He-Who-Must-Not-Be-Named

I just read about another high school student who was refused permission to include thanks to

Do Not Say “In the Name of Jesus”

God for His many blessings in her graduation speech.

Moriah Bridges’ Beaver Area School District principal Steven Wellendorf said, “The selected

students may still address their class and indicate the things that they wish/hope for their class, but they may not do it in the style of a prayer and most certainly may not recite a prayer that excludes other religions (by ending ‘in the name of our Lord and Savior, Jesus Christ” or “in the matchless name of Jesus.’” [sic]

I couldn’t help but think of Lord Voldemort in the Harry Potter novels. Nearly every witch or wizard dared not utter his unmentionable name, and referred to him instead as “You-Know-Who”, “He-Who-Must-Not-Be-Named” or “the Dark Lord”.

Wordless symbol – Ichthus

Of course, in those novels He-Who-Must-Not-Be-Named is a villain, which is the antithesis of our Lord and Savior, Jesus Christ, but it seems that some are trying to convey the idea that terrible things will happen if the name of Jesus is mentioned.

Continuing with the Harry Potter analogy, the Unspeakables were not permitted to talk about their work. They were also unable to remove prophecies from the Hall of Prophecy or even take them off their shelves. Sounds like what some are trying to do with our Bible.

Perhaps this is making too light of what is becoming an issue that Christians need to confront directly whenever it occurs, as Moriah is doing. She did leave the prayer out of her remarks, but she subsequently contacted First Liberty Institute, one of the nation’s top religious liberty law firms.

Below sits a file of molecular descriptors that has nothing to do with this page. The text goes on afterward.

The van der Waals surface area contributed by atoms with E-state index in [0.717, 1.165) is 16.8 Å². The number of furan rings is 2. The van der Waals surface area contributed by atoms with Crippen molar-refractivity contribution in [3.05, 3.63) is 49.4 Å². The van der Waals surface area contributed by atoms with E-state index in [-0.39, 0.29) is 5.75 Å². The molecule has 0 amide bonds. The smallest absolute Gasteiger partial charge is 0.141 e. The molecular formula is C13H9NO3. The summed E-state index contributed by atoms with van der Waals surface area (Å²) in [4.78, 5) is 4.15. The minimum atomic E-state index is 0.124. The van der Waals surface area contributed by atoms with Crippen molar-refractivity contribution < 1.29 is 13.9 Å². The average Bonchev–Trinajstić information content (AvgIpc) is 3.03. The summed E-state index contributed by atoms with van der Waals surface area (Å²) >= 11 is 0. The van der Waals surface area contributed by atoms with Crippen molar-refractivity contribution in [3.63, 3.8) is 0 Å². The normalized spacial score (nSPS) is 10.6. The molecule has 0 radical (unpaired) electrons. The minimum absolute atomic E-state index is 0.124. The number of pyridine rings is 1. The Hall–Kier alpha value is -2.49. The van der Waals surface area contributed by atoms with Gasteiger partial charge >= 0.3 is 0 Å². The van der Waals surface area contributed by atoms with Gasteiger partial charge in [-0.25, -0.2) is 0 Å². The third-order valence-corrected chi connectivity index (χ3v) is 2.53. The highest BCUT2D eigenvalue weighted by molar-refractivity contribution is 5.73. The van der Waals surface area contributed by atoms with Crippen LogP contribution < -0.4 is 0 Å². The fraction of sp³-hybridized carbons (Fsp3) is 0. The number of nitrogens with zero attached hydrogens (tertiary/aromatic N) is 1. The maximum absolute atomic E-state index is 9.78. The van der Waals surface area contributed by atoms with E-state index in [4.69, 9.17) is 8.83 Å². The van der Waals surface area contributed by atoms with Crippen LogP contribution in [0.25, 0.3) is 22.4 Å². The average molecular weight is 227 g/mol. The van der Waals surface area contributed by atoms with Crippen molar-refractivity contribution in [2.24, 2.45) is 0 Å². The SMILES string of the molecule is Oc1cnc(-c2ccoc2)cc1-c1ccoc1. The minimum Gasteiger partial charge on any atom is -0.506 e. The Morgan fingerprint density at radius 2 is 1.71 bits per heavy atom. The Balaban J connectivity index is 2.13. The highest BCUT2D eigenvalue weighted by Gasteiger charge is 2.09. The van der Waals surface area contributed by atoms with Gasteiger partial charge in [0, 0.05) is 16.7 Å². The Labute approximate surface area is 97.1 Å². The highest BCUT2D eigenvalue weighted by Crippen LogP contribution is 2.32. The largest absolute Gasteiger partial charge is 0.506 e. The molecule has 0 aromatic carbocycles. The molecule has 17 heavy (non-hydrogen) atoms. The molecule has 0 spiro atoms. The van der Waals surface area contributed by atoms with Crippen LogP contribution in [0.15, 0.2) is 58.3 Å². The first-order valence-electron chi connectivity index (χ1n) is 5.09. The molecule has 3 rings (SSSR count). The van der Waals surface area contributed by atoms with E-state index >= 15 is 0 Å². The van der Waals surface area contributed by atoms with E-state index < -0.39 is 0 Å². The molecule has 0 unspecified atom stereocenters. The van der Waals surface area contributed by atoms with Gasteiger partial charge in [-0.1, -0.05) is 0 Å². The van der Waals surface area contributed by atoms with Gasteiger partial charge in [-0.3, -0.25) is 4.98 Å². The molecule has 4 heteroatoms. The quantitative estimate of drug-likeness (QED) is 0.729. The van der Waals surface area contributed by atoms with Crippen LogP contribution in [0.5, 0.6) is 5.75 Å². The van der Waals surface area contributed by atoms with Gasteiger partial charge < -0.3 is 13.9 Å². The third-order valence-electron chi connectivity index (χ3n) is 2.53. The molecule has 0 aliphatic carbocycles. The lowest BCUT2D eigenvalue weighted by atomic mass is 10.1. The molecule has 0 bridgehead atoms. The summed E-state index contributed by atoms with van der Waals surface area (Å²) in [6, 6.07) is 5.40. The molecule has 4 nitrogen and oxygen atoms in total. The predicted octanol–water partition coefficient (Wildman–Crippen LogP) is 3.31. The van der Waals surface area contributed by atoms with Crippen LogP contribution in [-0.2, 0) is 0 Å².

“The last lesson this school district taught its students is that they should hide their religious beliefs from public view,” said First Liberty Institute attorney Jeremy Dys. “That fails the test of the First Amendment. It wasn’t Moriah who broke the law, it was the school district.”

You can read Todd Barnes entire article “School: You may not recite prayer in the name of Jesus Christ,”  but I’d like to finish with some of the words Moriah Bridges didn’t get to speak aloud at her graduation ceremony.

Lord, surround us with grace and favor everywhere we go. Soften our hearts to teach us love and compassion, to show mercy and grace to others the way that you showed mercy and grace to us, even to the ultimate sacrifice. Help us love our brothers and our sisters deeply. Lead us to bless them. Make us selfless. Make us just. Make us successful people, but more than that, make us good people.

In the name of our Lord and Savior, Jesus Christ. Amen.

Watch Moriah Bridges revised speech.